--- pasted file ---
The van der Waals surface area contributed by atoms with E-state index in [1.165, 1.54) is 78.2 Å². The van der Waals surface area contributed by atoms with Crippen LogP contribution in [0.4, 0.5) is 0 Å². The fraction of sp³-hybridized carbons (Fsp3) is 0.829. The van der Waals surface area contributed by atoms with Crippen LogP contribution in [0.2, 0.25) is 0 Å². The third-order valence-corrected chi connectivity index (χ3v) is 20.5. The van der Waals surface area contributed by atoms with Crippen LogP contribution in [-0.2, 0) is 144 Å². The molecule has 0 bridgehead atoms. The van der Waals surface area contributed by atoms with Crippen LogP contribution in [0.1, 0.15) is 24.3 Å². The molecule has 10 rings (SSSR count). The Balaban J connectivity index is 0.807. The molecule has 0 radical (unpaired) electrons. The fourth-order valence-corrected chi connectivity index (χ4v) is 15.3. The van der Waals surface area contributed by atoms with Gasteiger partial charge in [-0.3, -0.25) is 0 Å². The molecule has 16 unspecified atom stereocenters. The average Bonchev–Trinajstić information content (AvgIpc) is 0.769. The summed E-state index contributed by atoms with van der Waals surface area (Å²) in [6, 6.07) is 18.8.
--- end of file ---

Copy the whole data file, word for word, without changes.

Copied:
The van der Waals surface area contributed by atoms with E-state index in [1.165, 1.54) is 78.2 Å². The van der Waals surface area contributed by atoms with Crippen LogP contribution in [0.4, 0.5) is 0 Å². The fraction of sp³-hybridized carbons (Fsp3) is 0.829. The van der Waals surface area contributed by atoms with Crippen LogP contribution in [0.2, 0.25) is 0 Å². The third-order valence-corrected chi connectivity index (χ3v) is 20.5. The van der Waals surface area contributed by atoms with Crippen LogP contribution in [-0.2, 0) is 144 Å². The molecule has 0 bridgehead atoms. The van der Waals surface area contributed by atoms with Crippen LogP contribution in [0.1, 0.15) is 24.3 Å². The molecule has 10 rings (SSSR count). The Balaban J connectivity index is 0.807. The molecule has 0 radical (unpaired) electrons. The fourth-order valence-corrected chi connectivity index (χ4v) is 15.3. The van der Waals surface area contributed by atoms with Gasteiger partial charge in [-0.3, -0.25) is 0 Å². The molecule has 16 unspecified atom stereocenters. The average Bonchev–Trinajstić information content (AvgIpc) is 0.769. The summed E-state index contributed by atoms with van der Waals surface area (Å²) in [6, 6.07) is 18.8.